By Emma Silvers
By Gary Moskowitz
By Alee Karim
By Ian S. Port
By Ian S. Port
By Derek Opperman
By Emma Silvers
By Alee Karim
The weird thing is, he describes it like a compulsion, as if he can't help himself.
"You know that feeling when you see some amazing mystery movie and you can't stop thinking about it for three days?" Mark Kozelek asks, referring to the first time he saw Modest Mouse. "It was like that, only it lasted a year. And the next thing I know I'm playing 'Neverending Math Equation' at my Sun Kil Moon shows. And then I wake up one day and realize I've recorded 11 of their songs."
He's talking about his latest little record, Tiny Cities Made of Ashes, an album of Modest Mouse covers arriving at a record store near you this very week.
If you're familiar with Kozelek's work, it's most likely through his former band, the Red House Painters, a slow-and-heavy altrock act that was one of the defining groups of the San Francisco music scene throughout the '90s. Or maybe you know him through Sun Kil Moon, his current project, which released last year the masterful Ghosts of the Great Highway, the songwriter's first body of original work since the Painters' swan song in 2001. Or perhaps you just know Kozelek 'cause you live in Nob Hill and you've seen him walking around the same streets he's been walking around, frequenting the same doughnut shop he's been frequenting, for more than a dozen years.
Those of you who don't know Kozelek or his music need to high-tail it to Amoeba right this second and correct that, because this man, I believe, is one of our city's greatest treasures. Even after close to 20 years of doing the rock star thing, he's still plenty gracious, the kind of guy you can approach after not speaking to for a year and receive a firm handshake and a warm greeting, which is what happened recently when I bumped into him at a Nada Surf show.
So about this record. When I got it in the mail, I put it on excitedly, as I would any new Sun Kil Moon album. A few echoey harmonics rang out from an acoustic guitar, and Kozelek started singing, his voice rich and sinewy. The first couple of songs were slow and meditative, warm guitar lines mingling with that distinctive voice, a sound I've come to love and expect from this guy. Then the third song began: "I'm the same/ As I was when I was 6 years old/ Oh my God I feel so damn old/ I don't really feel anything."
"Wait a second," I thought to myself. "Is he ... no, it couldn't be ...." Realizing what was happening -- that Kozelek was coveringthese songs -- I shat myself.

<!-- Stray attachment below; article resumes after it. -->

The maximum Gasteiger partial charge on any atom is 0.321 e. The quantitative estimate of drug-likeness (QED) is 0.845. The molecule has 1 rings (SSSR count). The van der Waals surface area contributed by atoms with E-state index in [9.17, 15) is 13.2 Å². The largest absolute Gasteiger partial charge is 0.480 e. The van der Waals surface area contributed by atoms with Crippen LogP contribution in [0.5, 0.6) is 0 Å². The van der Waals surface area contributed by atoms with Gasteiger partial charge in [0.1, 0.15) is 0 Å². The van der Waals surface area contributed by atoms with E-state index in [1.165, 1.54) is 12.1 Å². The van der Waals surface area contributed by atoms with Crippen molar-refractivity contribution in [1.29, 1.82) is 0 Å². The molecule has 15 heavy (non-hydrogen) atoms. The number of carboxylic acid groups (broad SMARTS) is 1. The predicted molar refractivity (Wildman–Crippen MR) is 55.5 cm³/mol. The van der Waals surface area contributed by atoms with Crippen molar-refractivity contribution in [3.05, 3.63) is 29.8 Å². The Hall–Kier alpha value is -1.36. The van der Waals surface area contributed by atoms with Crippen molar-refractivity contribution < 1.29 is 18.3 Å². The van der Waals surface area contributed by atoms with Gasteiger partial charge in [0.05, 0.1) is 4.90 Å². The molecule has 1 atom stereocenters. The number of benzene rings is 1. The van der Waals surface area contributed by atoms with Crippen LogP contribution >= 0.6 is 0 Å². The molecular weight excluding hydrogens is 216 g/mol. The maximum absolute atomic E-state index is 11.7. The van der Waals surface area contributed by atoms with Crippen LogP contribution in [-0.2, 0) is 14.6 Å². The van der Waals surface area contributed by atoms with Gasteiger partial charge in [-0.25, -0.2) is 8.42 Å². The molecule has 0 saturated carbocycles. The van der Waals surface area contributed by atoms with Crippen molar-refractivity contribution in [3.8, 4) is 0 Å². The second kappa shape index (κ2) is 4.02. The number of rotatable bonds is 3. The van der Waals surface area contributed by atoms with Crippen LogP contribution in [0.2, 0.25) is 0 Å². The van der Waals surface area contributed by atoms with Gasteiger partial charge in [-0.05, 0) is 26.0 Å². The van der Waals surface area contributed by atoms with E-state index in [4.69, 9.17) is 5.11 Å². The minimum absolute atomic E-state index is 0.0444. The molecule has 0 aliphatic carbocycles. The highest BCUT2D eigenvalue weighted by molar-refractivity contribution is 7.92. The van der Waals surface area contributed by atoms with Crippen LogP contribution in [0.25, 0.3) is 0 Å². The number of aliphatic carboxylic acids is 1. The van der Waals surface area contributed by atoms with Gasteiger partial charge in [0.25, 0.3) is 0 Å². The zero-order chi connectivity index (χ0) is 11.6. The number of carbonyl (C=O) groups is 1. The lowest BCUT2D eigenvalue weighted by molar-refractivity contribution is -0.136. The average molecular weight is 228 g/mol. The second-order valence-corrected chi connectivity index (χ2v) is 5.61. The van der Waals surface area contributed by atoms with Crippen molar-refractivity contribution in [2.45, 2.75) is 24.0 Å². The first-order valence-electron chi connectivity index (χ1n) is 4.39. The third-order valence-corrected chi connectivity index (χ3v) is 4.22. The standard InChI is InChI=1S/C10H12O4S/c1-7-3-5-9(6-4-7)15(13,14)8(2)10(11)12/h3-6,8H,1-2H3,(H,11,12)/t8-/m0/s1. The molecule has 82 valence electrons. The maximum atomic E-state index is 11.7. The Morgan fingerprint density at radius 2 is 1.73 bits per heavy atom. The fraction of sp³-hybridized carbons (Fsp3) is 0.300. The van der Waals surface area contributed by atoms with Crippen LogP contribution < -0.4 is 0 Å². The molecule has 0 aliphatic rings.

See, a whole album of Mark Kozelek doing Modest Mouse is like shoots and ladders for me, being the fan of both that I am. It's also not the most obvious pairing, what with Kozelek known for fashioning primarily placid, smoky tunes and the Mouse known for crafting jittery indie rock. Then again, Kozelek releasing an album's worth of AC/DC covers might not have seemed to make much sense either, but he did that in 2001. Aside from a deep appreciation for Modest Mouse frontman Isaac Brock's music and lyrics, Kozelek isn't quite sure why he decided to cover this band or these tunes.
"These songs -- they kind of chose me," he says.
His approach with Tiny Cities was to take the frenetic pace of the originals and slow it way down. So a song like the title track is transformed from schizophrenic proto-dance punk into a pensive acoustic number. On some tunes, like "Neverending Math Equation" and "Dramamine," Kozelek keeps the vocal lines and inflection mostly intact, playing more with the arrangements (on the latter, Brock's legendary wandering guitar line becomes sharply strummed barre chords). Others receive a more dramatic facelift: "Jesus Christ Was an Only Child" is not in Kansas anymore; it's a dreamy, violin- and xylophone-accented sashay, no longer a harried stomp.
The grand finale -- and the good news for people who liked Good News for People Who Love Bad News, Modest Mouse's multiplatinum smash from last year -- is "Ocean Breathes Salty," the original album's second hit single. Nixing the sputtering bounce of Brock's version, Kozelek offers up a heartbreaking lullaby. His delicate picking and quiet singing effectively change Brock's indictment into a lament: "Well, that is that and this is this/ You tell me what you want and I'll tell you what you get/ You get away from me."
This last feat -- Kozelek's reframing of the meaning of some songs -- is one of the new album's neatest tricks. Brock's appeal is that he comes off like an angst-filled manic-depressive, bleating one moment, cooing the next. Kozelek is an oak. Or rather a willow, solid but sad. He sounds like he's singing to himself, not screaming at someone who done him wrong.
Before Kozelek and I wrap up our conversation, I have to ask the obvious fanboy question: What does Modest Mouse think of these reworkings? Humble as always, Kozelek says that he has yet to get a response to a CD he mailed the band.
"You know, whatever, it's just an art project I did," he says, like an embarrassed teenager. Then he adds, with a laugh, "It would be great if those guys liked it, and if they don't like it, there's always celebrity boxing."